Production last year rose by 7.7 percent to 24.38 million tonnes, according to the National Bureau of Statistics. The complementary production figures from China’s Nonferrous Metals Industry Association (CNMIA) aren’t out yet but the two data-sets were closely aligned through the first 11 months of 2014.
They also have something else in common. They are serious undercounts of the true state of aluminum production in China.
To be fair to the IAI, which publishes the CNMIA figures, it now includes a 300,000-tonne per month estimate for unreported Chinese production. That’s a whopping 3.6 million tonnes per year, equivalent to last year’s production in the whole of Western Europe.
And that’s about right, according to China specialists AZ China. They estimate national production last year was somewhere in the region of 27.5-27.7 million tonnes.
The twin drivers of higher production were continued expansion of capacity in China’s northwestern province of Xinjiang and around 2.0 million tonnes of restarts thanks to discreet but effective power subsidies from local governments.
The combination will overwhelm closures of obsolete capacity again this year with production likely to rise further to 29.0 million tonnes, according to AZ China.
The title of their Jan. 9 research note, “Oversupply to drown China’s aluminum market”, pretty much says it all about the chances of Chinese producers reaching the same state of enlightenment as their western peers.
This polarization is plain to see in the performance of aluminum prices on the London Metal Exchange (LME) and the Shanghai Futures Exchange (SHFE).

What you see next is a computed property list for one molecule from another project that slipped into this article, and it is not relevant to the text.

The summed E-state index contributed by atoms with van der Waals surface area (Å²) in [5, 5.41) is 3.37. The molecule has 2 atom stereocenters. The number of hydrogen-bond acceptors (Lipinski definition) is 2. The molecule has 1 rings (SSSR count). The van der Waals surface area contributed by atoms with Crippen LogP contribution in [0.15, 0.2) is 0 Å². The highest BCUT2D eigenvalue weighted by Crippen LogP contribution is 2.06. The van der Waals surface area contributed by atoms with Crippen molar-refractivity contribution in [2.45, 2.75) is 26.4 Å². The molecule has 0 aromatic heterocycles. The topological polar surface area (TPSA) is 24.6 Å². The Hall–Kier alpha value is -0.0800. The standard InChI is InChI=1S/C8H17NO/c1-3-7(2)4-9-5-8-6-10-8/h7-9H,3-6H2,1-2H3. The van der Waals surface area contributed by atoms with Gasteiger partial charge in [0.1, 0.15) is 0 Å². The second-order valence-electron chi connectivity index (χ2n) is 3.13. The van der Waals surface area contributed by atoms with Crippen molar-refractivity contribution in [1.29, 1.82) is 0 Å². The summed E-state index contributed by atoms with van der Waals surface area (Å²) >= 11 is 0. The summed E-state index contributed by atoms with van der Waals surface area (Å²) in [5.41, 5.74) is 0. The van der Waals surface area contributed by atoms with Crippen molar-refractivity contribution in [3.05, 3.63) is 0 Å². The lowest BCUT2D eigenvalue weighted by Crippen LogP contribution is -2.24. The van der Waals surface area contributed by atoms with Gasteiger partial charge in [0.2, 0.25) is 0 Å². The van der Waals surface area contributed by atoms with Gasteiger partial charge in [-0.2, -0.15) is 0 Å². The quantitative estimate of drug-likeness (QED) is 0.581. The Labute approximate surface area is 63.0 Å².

Relative to the start of 2014, the LME price is up almost 4 percent and the SHFE price is down by over 13 percent. And that’s without taking account of the still super-strong physical premium structure in the Western world.
Chinese smelters seem set for more financial pain. Speaking in Reuters Base Metals Forum this morning, Paul Adkins of AZ China suggested industry leader Chalco is looking to form a consortium to channel metal away from the SHFE and directly to consumers as a way of propping up prices.
The chances of this working appear painfully slim. A similar attempt to exert collective muscle over the aluminum fluoride market unraveled in double-quick time.
The real significance of the latest development is probably the state of desperation it reflects.
The main safety valve for Chinese smelters remains the leakage of domestic surplus into the international market-place in the form of semi-manufactured products.
While there is still a 15-percent export tax on primary metal, semis still attract a VAT rebate.
Disconcertingly for non-Chinese producers, such exports have been steadily increasing thanks to the gap between domestic and international prices. December’s implied tally from the preliminary figures released on Jan. 15 was a fresh all-time high.
And really disconcertingly for non-Chinese producers, it is now widely accepted by analysts that some of this outbound flow is metal that has undergone minimal cosmetic transformation to classify as a “semi” and therefore qualify for the tax rebate.
That means not only are Chinese semis displacing demand for products outside of China, they are partly displacing demand for primary metal as well.
AZ China’s Adkins suggests that Beijing may be getting wise to this sleight of customs hand, increasing the level of inspections of outbound cargoes. Simple market forces may also limit future growth in Chinese exports to what is an increasingly saturated Asian market.
Those non-Chinese producers still holding the line on production cutbacks can only hope so.
Until then they will be clapping the price higher with only one hand.
Editing by Susan Thomas